This watercolor painting titled “With Strings Attached” recently won the Bronze Award at the Arkansas League of Artists Spring Members’ Show at the Cox Creative Center in downtown Little Rock. It is on 300 # cold-press Arches watercolor paper and framed to 29 x 37.” I don’t usually paint in watercolor, and this was not an easy piece for me to create. I saw the aprons hanging in a studio at the Arkansas Arts Center, and thought they would make a pleasing composition with some alterations on my part. I tried to create visual interest and movement by varying the colors, patterns,, and sizes of the aprons and shirts. It was quite a challenge! This same piece won the Wiggins award at the MSW Annual Competition at the Arkansas Arts Center and 1st place at the Stuttgart Grand Prairie Arts Festival in 2015. The show at the Cox Creative Center will hang until April 30.
Currently on display, one of my pastel paintings was juried into the Wichita Pastel National Show in Kansas — the same piece won 2nd place at the Delta Arts Festival in Newport this year. From April to May 11, I have 3 artworks at the Conway League of Artists Show at the Faulkner County Library in Conway. In addition, a charcoal drawing of my husband’s arms will be published in the Art Coffee Table Book of Arkansas Hospice. Date of publication is unknown at this time.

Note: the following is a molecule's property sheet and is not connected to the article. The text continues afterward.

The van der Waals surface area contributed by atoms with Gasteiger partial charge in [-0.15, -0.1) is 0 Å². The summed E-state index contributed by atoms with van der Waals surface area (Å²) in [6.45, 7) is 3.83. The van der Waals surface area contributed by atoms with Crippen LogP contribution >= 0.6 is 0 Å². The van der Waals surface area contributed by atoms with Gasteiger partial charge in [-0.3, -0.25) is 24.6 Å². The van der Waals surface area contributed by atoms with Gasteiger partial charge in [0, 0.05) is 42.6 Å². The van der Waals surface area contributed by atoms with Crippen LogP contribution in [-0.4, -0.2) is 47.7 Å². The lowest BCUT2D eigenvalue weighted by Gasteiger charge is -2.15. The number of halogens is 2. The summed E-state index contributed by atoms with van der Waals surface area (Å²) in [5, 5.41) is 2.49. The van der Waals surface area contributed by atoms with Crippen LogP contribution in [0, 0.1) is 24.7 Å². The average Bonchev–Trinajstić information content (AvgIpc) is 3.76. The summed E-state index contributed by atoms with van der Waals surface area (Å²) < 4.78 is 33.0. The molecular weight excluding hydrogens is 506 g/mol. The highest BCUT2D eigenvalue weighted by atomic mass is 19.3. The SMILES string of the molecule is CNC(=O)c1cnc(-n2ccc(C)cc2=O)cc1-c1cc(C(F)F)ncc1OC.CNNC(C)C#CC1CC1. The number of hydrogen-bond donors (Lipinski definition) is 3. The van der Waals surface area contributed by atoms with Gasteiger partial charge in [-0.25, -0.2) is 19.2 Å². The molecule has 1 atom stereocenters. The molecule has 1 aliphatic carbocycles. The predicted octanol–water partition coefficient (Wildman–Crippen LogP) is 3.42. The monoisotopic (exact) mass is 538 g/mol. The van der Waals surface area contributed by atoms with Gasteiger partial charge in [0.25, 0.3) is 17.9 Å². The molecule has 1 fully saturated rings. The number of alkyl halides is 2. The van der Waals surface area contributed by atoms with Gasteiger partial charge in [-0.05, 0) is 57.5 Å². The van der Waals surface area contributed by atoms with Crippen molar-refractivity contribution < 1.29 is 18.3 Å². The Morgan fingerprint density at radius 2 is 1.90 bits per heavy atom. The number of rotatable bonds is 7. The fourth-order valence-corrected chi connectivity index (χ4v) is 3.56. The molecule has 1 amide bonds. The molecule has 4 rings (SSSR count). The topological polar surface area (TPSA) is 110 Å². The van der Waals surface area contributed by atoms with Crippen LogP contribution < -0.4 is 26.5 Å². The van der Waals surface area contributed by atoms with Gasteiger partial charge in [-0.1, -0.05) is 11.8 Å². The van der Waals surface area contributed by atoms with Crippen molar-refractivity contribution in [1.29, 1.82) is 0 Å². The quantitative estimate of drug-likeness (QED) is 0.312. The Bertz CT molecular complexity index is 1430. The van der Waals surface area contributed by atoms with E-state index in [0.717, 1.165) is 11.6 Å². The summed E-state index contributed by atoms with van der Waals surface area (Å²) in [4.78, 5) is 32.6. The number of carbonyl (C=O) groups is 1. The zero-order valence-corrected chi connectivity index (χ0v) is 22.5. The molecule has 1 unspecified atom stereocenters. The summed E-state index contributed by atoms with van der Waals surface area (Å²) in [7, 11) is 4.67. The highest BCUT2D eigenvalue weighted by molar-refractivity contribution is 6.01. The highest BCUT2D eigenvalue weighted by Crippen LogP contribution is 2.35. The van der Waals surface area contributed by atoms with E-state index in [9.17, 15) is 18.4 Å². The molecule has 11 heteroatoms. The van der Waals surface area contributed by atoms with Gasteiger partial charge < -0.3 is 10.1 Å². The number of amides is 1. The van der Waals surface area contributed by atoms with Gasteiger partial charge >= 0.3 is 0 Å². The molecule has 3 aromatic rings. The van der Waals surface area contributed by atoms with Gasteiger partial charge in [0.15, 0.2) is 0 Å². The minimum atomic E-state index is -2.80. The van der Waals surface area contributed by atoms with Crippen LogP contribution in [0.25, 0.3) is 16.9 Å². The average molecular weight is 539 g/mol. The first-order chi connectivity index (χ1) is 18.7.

If anyone is interested, I still have a few copies of my book about the Argenta Historic District Available. Contact me through my website or on Facebook.
I spent two weeks painting these six “word portraits” to take with me to the Delta Arts Festival in Newport last week, and not a one sold! Guess I thought others would like the words of scripture displayed in their house. I was inspired by my priest’s chasuble he wears Sundays in ordinary time. It says “HOLY, HOLY, HOLY” across the front. At any rate, here are the images — the acrylic paintings are 11 x 14″ and I’ll sell any of them for $25. The embellishments are symbolic – at least to me! Might make nice gifts — who knows! Comment if you like them, please
Knowing about how to use linear perspective doesn’t mean that you have to be a slave to it. Using the principles of perspective in drawings and paintings that include buildings, posts, roads, etc. can become an internal knowledge that makes your artwork more realistic. However, some artists like to distort reality and in doing so, distort perspective as well. De Chirico is a prime example of this. Some contemporary artists do this as well: (from Artist Magazine, June 2010).
But here’s another way to use perspective creatively — an imaginary residence high up in the sky! This drawing uses 4 vanishing points — all related. The vanishing points are on vertical and horizontal lines. Try this in your sketchbook to work out your “dream house”!
Draw a rectangle 8″ high and 10″ wide in the middle of your large drawing pad. Draw your eye level a little above center so that you will have a lot of floor to play with.